In this article we explore factors that vendors should take into consideration when designing their Renewal Pricing strategy. In previous posts on renewals, we postulated that for many vendors your existing customers are the lifeblood of your business. Therefore, renewals revenue can make up a substantial proportion of your overall annual financial income.
The points we cover in this article on renewal pricing are applicable for vendors operating a direct sales model, a channel go-to-market sales motion or a combination of both. However, one key point we will focus on is the differences in renewals pricing models between traditional “on-premise” perpetual software and/or hardware offerings and today’s Cloud/SaaS/Subscription type offerings.
Best in class vendors offering perpetual software/hardware licences may see annualized Renewal Rates in the high 80 to 90 percentile. High performing SaaS companies aim to exceed even this with close to 100% revenue and customer retention rates. When reviewing renewals business performance, vendors should pay close attention to the 1$ to 1$ ratio. Simply, if your renewals pool for Q1 is of $100 value across 100 renewal opportunities and 80 customers renew, what is your net revenue retention? If it’s anything below the $80 mark, you should be diving into the detail.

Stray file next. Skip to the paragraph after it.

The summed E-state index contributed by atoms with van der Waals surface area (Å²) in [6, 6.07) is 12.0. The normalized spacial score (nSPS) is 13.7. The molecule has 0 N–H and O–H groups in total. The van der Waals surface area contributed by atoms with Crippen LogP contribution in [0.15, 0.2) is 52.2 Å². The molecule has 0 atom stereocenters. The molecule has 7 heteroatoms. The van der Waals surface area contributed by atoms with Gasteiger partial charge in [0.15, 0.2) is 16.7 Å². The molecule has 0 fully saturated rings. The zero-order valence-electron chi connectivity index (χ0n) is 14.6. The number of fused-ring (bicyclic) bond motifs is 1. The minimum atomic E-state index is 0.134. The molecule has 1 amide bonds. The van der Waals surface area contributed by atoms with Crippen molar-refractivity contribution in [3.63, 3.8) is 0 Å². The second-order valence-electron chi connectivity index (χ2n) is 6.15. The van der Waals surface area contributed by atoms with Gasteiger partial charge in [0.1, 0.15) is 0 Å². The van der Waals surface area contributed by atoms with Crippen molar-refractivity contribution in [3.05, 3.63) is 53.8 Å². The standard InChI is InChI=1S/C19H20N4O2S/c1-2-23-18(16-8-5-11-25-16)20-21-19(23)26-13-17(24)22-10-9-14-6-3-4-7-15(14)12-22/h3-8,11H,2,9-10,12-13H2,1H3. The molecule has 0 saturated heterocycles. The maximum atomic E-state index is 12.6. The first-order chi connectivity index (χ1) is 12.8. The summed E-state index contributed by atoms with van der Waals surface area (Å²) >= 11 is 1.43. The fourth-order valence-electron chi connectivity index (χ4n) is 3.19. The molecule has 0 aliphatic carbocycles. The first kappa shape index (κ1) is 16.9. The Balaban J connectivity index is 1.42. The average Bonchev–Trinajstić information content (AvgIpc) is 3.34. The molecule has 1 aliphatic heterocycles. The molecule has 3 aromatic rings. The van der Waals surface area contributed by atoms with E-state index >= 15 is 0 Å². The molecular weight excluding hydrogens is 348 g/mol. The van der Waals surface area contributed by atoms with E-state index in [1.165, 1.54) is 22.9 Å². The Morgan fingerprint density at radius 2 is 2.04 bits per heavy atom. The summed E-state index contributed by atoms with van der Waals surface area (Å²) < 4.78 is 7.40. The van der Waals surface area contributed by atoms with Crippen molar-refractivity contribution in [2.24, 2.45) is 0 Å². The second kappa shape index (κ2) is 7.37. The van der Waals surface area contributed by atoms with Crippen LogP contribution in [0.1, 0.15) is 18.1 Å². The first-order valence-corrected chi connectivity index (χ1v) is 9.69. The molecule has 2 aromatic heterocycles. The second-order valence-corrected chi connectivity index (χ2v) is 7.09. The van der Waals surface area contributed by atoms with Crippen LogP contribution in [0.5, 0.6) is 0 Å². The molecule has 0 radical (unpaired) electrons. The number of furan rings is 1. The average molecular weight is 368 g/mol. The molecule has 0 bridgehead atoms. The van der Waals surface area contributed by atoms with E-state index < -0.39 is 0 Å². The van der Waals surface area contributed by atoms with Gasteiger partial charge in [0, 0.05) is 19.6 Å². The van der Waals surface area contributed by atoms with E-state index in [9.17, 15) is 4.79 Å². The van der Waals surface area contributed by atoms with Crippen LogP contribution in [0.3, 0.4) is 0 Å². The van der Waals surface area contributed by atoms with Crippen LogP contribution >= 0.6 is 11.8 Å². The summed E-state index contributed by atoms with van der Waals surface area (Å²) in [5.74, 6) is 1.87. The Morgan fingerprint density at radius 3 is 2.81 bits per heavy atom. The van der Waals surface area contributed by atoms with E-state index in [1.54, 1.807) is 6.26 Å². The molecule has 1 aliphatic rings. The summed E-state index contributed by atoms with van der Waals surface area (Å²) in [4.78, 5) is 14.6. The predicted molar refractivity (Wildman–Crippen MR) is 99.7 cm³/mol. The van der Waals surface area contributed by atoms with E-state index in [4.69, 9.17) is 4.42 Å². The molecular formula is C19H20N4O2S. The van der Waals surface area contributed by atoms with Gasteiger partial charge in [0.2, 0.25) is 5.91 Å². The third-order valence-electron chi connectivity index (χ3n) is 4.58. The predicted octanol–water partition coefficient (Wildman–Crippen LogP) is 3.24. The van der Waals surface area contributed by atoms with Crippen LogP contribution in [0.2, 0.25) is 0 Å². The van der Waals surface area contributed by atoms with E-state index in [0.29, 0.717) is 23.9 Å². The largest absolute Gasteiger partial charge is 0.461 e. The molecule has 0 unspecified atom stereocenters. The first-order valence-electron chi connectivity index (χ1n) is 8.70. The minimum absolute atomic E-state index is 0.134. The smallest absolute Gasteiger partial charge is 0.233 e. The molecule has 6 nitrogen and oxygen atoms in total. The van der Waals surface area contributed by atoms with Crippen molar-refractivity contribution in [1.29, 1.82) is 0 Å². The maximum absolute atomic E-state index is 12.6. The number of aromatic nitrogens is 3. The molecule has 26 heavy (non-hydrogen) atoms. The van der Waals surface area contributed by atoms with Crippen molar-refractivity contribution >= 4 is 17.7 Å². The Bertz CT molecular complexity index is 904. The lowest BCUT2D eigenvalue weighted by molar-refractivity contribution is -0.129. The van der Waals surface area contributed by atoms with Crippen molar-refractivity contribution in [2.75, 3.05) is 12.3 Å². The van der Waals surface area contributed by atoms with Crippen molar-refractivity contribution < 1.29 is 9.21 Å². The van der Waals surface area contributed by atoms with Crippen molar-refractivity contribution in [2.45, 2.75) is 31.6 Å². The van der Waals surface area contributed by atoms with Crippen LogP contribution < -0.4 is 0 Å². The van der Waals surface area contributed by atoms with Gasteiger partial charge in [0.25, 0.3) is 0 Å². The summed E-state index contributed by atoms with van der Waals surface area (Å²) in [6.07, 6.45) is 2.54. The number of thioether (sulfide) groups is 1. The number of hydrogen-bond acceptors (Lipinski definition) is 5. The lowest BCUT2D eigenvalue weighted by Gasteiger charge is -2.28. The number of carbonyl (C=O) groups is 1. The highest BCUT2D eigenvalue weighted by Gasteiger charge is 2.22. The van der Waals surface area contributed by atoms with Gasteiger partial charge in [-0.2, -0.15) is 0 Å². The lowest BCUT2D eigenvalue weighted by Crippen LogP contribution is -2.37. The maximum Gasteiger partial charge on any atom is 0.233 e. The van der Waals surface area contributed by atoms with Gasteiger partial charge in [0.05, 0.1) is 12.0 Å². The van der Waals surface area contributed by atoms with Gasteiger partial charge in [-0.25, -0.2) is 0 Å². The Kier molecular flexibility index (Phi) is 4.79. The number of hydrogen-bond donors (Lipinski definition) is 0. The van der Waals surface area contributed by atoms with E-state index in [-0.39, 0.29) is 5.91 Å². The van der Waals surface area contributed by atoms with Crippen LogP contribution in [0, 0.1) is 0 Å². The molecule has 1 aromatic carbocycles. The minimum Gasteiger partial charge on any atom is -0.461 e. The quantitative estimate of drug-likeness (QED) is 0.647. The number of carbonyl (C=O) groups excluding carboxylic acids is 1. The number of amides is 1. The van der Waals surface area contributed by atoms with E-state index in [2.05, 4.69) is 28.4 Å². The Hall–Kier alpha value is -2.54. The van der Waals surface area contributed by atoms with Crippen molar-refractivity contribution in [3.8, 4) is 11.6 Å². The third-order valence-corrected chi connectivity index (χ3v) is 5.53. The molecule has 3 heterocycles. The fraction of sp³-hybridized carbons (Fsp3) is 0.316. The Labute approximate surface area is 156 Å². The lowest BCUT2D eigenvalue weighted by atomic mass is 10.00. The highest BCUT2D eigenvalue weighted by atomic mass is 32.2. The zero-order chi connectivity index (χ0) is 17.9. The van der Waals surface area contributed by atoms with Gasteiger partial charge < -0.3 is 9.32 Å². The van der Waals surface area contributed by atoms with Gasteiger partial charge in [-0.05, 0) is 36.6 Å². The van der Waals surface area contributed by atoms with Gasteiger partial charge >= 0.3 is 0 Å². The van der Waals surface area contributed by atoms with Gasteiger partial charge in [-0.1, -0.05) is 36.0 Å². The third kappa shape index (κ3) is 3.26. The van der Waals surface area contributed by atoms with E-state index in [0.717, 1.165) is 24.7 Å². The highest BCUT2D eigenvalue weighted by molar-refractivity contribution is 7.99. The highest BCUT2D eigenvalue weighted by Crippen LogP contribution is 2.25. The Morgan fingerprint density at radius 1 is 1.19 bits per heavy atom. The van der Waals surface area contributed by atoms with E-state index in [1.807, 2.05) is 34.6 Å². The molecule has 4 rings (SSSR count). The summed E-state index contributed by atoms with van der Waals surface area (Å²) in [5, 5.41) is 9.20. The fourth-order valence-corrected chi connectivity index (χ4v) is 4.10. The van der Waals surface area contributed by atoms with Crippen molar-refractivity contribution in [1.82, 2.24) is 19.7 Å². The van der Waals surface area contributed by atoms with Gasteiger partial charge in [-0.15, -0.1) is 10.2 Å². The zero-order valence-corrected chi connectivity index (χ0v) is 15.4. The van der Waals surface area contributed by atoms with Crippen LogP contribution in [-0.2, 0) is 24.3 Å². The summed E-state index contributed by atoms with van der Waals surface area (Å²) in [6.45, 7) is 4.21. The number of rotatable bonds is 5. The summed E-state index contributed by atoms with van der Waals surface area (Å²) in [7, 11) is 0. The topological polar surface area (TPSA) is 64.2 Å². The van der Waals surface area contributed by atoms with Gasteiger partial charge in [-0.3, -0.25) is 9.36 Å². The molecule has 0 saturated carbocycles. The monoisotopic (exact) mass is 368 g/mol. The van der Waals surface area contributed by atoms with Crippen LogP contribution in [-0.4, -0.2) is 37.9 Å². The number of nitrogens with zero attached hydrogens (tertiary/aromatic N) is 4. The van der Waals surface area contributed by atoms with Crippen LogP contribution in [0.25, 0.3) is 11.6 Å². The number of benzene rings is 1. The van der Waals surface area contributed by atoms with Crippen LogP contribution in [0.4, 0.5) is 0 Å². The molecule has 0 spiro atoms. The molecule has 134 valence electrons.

It’s good practice to make customers aware of the likely renewal cost at the time of first purchase. You can gain a lot of valuable information from your customer by asking questions such as: “Who is responsible for handing renewals in your organization?“. Often, it can be a different person or team than the original purchaser(s); “What is your annual budgeting cycle process and timeline?”; “Would it be helpful if we share with you the anticipated renewal pricing in advance of your budget cycle?” This allows for the inclusion of any expected price increases typically made each year.
Asking these questions helps your customer to plan their budget for next year and can make it easier for you, as the vendor, to get insights into which customers will renew and forecast your renewals revenue more accurately. Depending on the industry, many customers will expect financial benefits for being loyal to your brand or product. It is quite a common practice to use discounting as the last resort for securing a renewal. This is especially true at month or quarter end. B2B buyers, especially seasoned procurement teams, are well versed in negotiating tactics to push your renewals sales reps to secure better renewal pricing deals. It’s a very familiar trick to delay the renewal decision/order to secure the same service or product at a lower cost or reduced subscription fee.
In many vendor companies, there is a division between the “NEW” sales rep organization and the “RENEWALS” sales rep organization. New sales reps, who don’t sell on value, or are faced with a buyer evaluating competitors offerings, may choose to discount to close the opportunity and move onto the next one. A Net-New discounted purchase will have a tremendous impact on your renewals. A $1000 purchase discounted by 10%, is still set as a renewal opportunity at list price. However, your customer is probably budgeting for $900, as that is the original purchase price. To make things worse, they may also expect an extended discount in exchange for their loyalty at renewal time. As such, it is critical for close cooperation between your NEW business and RENEWALS business leaders to ensure up-front discounting is the exception rather than the norm.